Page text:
Microsoft also continues to work closely with many top universities and research institutions in the area of robotics, such as the Institute for Personal Robots in Education (http://roboteducation.org) hosted at Georgia Tech with Bryn Mawr College, and the Center for Innovative Robotics (http://www.cir.ri.cmu.edu) hosted at Carnegie Mellon University.

“We hope to put a robot in every home in Korea by 2013,” said Dr. Ho-Gil Lee, director of the Korea Institute of Industrial Technology (KITECH). “We welcome the advanced technologies of Microsoft Robotics Studio to our rapidly growing, emerging robotics industry, as it will help us get to this level of competitiveness in the decades ahead.”

Hat tip Robot Gossip.


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13 December 2006

American Geophysical Union Fall Meeting Dec 11-15 San Francisco

The Fall meetings of the AGU are taking place now in SF. "AGU is a worldwide scientific community that advances, through unselfish cooperation in research, the understanding of Earth and space for the benefit of humanity." The AGU is concerned with physical phenomena taking place on earth, in the oceans, in the atmosphere, in space, and on the planets. For the current meetings, the hot topic is the interaction of earth-ocean-atmosphere-"space" which causes climate variability.

One of the presenters at this year's conference, Steve McIntyre, offers an interesting look at the proceedings:

One comment which should be re-assuring to many readers. There are many younger scientists starting to push their way into positions where they are evaluating the climate of the last 1000 years and I feel quite confident that a reasonable view on the matter will emerge within whatever material is available. Andy Bunn and Andrea Lloyd have a NSF contract to to do a big update of tree ring sites. Rob Wilson is trying to resolve the divergence problem on new sites, without using the same sites. Julie Richey is doing high-resolution analysis of new cores and has no patience for endlessly re-using the same data. Alicia Newton’s high resolution core in the Western Equatorial Pacific is an excellent contribution. Who knows what the results will actually be?

....I get quite a different personal reaction from the young scientists. Both Bunn and Wilson were very friendly and interested in what I was planning to do. In reverse, I was glad to see that both of them are progressing in their field. Bunn has moved on from a post-doc position to a tenure-track position. Rob seems to have established himself at the University of Edinburgh. In a way, despite my age, my perspective on the field is more like that of a young grad student or post-doc – everything is still fresh (except maybe principal components which I’m bored with). When you do one thing too long, you get stale.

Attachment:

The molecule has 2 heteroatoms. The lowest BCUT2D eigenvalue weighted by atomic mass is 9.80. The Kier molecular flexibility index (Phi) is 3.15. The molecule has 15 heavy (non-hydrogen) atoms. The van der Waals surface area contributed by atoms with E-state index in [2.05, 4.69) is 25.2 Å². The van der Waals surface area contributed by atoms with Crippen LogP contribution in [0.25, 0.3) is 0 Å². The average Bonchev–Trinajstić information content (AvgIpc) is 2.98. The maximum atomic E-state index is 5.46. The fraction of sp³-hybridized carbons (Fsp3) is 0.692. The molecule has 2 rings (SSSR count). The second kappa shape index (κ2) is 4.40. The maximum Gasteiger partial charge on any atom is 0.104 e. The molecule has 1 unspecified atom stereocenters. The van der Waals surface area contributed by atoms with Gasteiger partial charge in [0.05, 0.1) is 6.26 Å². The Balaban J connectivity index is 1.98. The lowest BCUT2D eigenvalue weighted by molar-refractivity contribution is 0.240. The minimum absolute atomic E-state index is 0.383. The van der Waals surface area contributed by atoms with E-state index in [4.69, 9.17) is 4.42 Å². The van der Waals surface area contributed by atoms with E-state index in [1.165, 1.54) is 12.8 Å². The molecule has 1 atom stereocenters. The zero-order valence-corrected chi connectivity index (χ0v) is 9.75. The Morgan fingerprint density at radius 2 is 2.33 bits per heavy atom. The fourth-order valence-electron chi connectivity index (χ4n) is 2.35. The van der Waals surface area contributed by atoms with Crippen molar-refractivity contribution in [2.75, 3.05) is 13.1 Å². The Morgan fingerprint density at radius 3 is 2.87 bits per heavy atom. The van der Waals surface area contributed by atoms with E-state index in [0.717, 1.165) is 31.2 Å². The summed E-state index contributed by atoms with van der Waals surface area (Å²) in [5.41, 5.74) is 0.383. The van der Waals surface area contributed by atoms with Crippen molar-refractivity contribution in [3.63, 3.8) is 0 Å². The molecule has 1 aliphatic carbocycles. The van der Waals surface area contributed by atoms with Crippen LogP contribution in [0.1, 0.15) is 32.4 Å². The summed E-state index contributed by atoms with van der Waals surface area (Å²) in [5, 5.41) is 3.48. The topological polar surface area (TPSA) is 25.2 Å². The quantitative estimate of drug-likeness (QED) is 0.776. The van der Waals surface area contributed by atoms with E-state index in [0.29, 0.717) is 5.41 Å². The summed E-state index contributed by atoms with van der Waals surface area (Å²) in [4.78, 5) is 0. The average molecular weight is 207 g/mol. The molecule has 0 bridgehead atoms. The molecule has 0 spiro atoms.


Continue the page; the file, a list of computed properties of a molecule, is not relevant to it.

McIntyre is something of an outsider to most of the AGU ranks, and it is impressive that the AGU would invite him to speak at the meetings. Many sciences become inbred and cut off from reality, due to their inability and unwillingness to listen to criticism from intelligent and knowledgeable outsiders. If the rest of the scientific organisations that bear on climatology can understand the importance of outside methodologic audits, as the AGU apparently does, it may be possible that the shaky underpinnings of climatologic predictions can be shored up by some actual science. One can only cross one's fingers.

Journalists and politicians have been at the forefront of promotion for the "alarmist" interpretation of climate science. A few less ethical climatologists have jumped aboard the gravy train--since foundations and government funding have been generous to the alarmist faction. That has created a false sense of "consensus" on climate issues among the less informed public and journalists. This will change. When it changes, many bloggers who have fallen for the alarmists' methodological mistakes and lack of honesty, will be caught by surprise. It would be better for these bloggers and individuals to pay closer attention to the cogent criticisms of the alarmists, and the political and journalistic "hangers-on" who are trying to cash in on the current trend.

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11 December 2006

Escaping the Labyrinth

Prior to the middle of the 19th century, contemporaries associated puberty with rising power and energy rather than with the onset of an awkward and vulnerable stage of life which would later become known as adolescence. Census classifications also underscored the importance attached to the age of 15 or 16, for after 1740 censuses generally distinguished those under 16, the "dependent" ages, from those between 16 and 60, the "productive" ages (p 17).
Joseph F Kett, Rites of Passage, Adolescence in America 1790 to the Present (1977 Basic Books)

Kett's important but neglected book lays out other systems of child-raising that did not produce the neotenous incompetencies for which our modern school systems are famous. I strongly recommend reading the book for its historical insights into alternatives to the present-day educational and child-raising disasters.

As you can see from John Gatto's Online Underground History of American Education, a prolonged confinement inside age-segregated classrooms is not particularly important in the cultivation of character, refinement, or achievement.
You had to do it yourself through courage, determination, honesty, and hard work. Don’t discount this as hot air; it marks a critical difference between Americans and everyone else. Teachers had a place in this process of self-creation, but it was an ambiguous one: anyone could teach, it was thought, just as anyone could self-teach. Secular schools, always a peripheral institution, were viewed with ambivalence, although teachers were granted some value—if only gratitude for giving mother a break.